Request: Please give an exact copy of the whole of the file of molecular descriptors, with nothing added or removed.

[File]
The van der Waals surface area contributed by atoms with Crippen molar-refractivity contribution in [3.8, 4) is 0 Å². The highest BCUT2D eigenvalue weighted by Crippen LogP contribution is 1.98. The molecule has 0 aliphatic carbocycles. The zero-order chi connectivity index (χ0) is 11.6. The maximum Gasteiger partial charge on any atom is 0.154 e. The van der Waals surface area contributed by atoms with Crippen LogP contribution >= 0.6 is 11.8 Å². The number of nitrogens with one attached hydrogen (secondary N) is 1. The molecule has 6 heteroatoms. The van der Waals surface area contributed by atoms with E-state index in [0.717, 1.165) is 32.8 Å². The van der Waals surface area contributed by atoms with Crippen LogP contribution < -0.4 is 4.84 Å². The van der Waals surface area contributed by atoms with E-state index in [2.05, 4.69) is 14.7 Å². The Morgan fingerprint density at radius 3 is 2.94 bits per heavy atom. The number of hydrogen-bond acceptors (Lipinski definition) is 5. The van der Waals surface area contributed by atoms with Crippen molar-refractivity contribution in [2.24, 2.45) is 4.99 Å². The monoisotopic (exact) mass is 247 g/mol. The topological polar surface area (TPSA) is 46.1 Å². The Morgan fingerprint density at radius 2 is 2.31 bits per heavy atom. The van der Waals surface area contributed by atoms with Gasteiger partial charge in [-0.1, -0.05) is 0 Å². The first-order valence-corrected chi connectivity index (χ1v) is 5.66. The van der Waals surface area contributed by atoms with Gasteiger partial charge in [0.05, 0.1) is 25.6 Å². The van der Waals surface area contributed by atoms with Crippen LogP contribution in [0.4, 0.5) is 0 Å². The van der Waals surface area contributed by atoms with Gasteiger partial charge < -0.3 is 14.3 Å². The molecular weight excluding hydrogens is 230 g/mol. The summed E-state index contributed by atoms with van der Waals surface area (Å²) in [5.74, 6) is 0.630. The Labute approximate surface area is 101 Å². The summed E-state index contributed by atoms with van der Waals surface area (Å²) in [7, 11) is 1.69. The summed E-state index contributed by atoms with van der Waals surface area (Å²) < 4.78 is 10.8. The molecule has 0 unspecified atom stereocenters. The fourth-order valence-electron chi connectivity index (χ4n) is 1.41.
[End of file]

The van der Waals surface area contributed by atoms with Crippen molar-refractivity contribution in [3.8, 4) is 0 Å². The highest BCUT2D eigenvalue weighted by Crippen LogP contribution is 1.98. The molecule has 0 aliphatic carbocycles. The zero-order chi connectivity index (χ0) is 11.6. The maximum Gasteiger partial charge on any atom is 0.154 e. The van der Waals surface area contributed by atoms with Crippen LogP contribution >= 0.6 is 11.8 Å². The number of nitrogens with one attached hydrogen (secondary N) is 1. The molecule has 6 heteroatoms. The van der Waals surface area contributed by atoms with E-state index in [0.717, 1.165) is 32.8 Å². The van der Waals surface area contributed by atoms with Crippen LogP contribution < -0.4 is 4.84 Å². The van der Waals surface area contributed by atoms with E-state index in [2.05, 4.69) is 14.7 Å². The Morgan fingerprint density at radius 3 is 2.94 bits per heavy atom. The number of hydrogen-bond acceptors (Lipinski definition) is 5. The van der Waals surface area contributed by atoms with Crippen molar-refractivity contribution in [2.24, 2.45) is 4.99 Å². The monoisotopic (exact) mass is 247 g/mol. The topological polar surface area (TPSA) is 46.1 Å². The Morgan fingerprint density at radius 2 is 2.31 bits per heavy atom. The van der Waals surface area contributed by atoms with Gasteiger partial charge in [-0.1, -0.05) is 0 Å². The first-order valence-corrected chi connectivity index (χ1v) is 5.66. The van der Waals surface area contributed by atoms with Gasteiger partial charge in [0.05, 0.1) is 25.6 Å². The van der Waals surface area contributed by atoms with Crippen LogP contribution in [0.4, 0.5) is 0 Å². The van der Waals surface area contributed by atoms with Gasteiger partial charge < -0.3 is 14.3 Å². The molecular weight excluding hydrogens is 230 g/mol. The summed E-state index contributed by atoms with van der Waals surface area (Å²) in [5.74, 6) is 0.630. The Labute approximate surface area is 101 Å². The summed E-state index contributed by atoms with van der Waals surface area (Å²) in [7, 11) is 1.69. The summed E-state index contributed by atoms with van der Waals surface area (Å²) < 4.78 is 10.8. The molecule has 0 unspecified atom stereocenters. The fourth-order valence-electron chi connectivity index (χ4n) is 1.41.